War and Cinema: The Logistics of Perception

Front Cover
Verso, 1989 - Performing Arts - 118 pages
6 Reviews
A rich and suggestive analysis of military “ways of seeing,” revealing the convergence of perception and destruction in the parallel technologies of warfare and cinema.

From inside the book

What people are saying - Write a review

User ratings

5 stars
0
4 stars
2
3 stars
4
2 stars
0
1 star
0

Review: War and Cinema: The Logistics of Perception

User Review  - Xiaomin Zu - Goodreads

Only read assigned chapters. Reading as essays, I enjoy them. Reading as academic research, it sucks. Read full review

Review: War and Cinema: The Logistics of Perception

User Review  - Jessica Zu - Goodreads

Only read assigned chapters. Reading as essays, I enjoy them. Reading as academic research, it sucks. Read full review

Contents

Military Force Is Based upon Deception
7
Cinema Isnt I See Its I
15
CHAPTER 3
39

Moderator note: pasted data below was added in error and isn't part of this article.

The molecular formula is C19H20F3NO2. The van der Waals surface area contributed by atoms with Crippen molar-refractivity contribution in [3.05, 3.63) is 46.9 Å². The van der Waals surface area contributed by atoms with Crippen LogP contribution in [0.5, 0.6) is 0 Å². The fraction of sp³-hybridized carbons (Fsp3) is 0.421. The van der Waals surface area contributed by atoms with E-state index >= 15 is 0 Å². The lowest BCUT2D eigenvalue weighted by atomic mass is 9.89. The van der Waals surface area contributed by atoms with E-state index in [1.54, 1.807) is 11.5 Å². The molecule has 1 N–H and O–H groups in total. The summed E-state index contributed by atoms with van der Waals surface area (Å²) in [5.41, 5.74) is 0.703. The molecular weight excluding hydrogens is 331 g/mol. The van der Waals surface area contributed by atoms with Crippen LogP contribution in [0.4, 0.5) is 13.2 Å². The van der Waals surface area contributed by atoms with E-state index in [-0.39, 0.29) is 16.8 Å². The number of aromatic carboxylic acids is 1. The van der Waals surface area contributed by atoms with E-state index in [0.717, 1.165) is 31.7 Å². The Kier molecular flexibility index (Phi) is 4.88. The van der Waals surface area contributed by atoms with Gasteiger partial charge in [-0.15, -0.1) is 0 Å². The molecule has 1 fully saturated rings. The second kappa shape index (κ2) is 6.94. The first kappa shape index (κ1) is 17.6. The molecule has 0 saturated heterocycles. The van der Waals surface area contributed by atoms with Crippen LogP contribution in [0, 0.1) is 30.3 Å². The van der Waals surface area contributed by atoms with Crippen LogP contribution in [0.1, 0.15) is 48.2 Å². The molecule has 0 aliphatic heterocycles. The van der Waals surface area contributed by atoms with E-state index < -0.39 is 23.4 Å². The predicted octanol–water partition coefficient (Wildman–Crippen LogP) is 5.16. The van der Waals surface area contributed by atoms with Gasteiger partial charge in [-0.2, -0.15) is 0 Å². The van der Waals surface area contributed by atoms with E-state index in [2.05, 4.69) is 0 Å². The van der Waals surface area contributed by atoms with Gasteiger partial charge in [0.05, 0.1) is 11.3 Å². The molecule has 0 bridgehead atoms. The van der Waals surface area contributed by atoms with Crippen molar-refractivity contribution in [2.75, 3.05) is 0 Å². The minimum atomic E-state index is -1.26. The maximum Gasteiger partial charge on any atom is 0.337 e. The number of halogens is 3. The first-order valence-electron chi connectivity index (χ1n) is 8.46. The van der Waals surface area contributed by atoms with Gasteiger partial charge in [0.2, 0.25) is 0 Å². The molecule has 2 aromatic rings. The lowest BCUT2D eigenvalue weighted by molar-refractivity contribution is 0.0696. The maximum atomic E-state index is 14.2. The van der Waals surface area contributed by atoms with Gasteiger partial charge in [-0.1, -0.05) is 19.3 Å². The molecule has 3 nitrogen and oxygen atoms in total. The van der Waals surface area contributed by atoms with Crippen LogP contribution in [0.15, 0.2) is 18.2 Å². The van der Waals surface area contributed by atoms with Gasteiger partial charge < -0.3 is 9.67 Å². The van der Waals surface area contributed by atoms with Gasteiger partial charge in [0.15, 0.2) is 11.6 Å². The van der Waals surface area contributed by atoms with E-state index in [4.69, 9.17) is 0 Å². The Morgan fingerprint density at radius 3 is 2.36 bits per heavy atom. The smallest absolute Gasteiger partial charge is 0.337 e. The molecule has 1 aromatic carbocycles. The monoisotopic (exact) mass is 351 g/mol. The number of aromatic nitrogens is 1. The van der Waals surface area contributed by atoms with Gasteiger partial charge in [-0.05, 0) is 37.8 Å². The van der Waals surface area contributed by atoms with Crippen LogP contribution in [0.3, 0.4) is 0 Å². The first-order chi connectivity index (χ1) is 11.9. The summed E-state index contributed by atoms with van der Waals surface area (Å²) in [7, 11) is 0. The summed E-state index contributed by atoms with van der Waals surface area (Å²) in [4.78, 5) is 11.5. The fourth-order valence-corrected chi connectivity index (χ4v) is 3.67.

Copyright

3 other sections not shown

Common terms and phrases

About the author (1989)

Paul Virilio trained as an artist in stained glass, working with Braque and Matisse, as well as studying philosophy at the Sorbonne. In 1975 he was made director of the Ecole spéciale d'architecture in Paris. He retired from teaching in 1998 and now works with private organizations on projects to house the homeless in Paris. He has written many books, including War and Cinema, Open Sky, and Ground Zero.

A translator from Romanian, Spanish, German, French, and Italian, Patrick Camiller has translated many works, including Dumitru Tsepeneag's Vain Art of the Fugue, The Necessary Marriage, and Hotel Europa.

Bibliographic information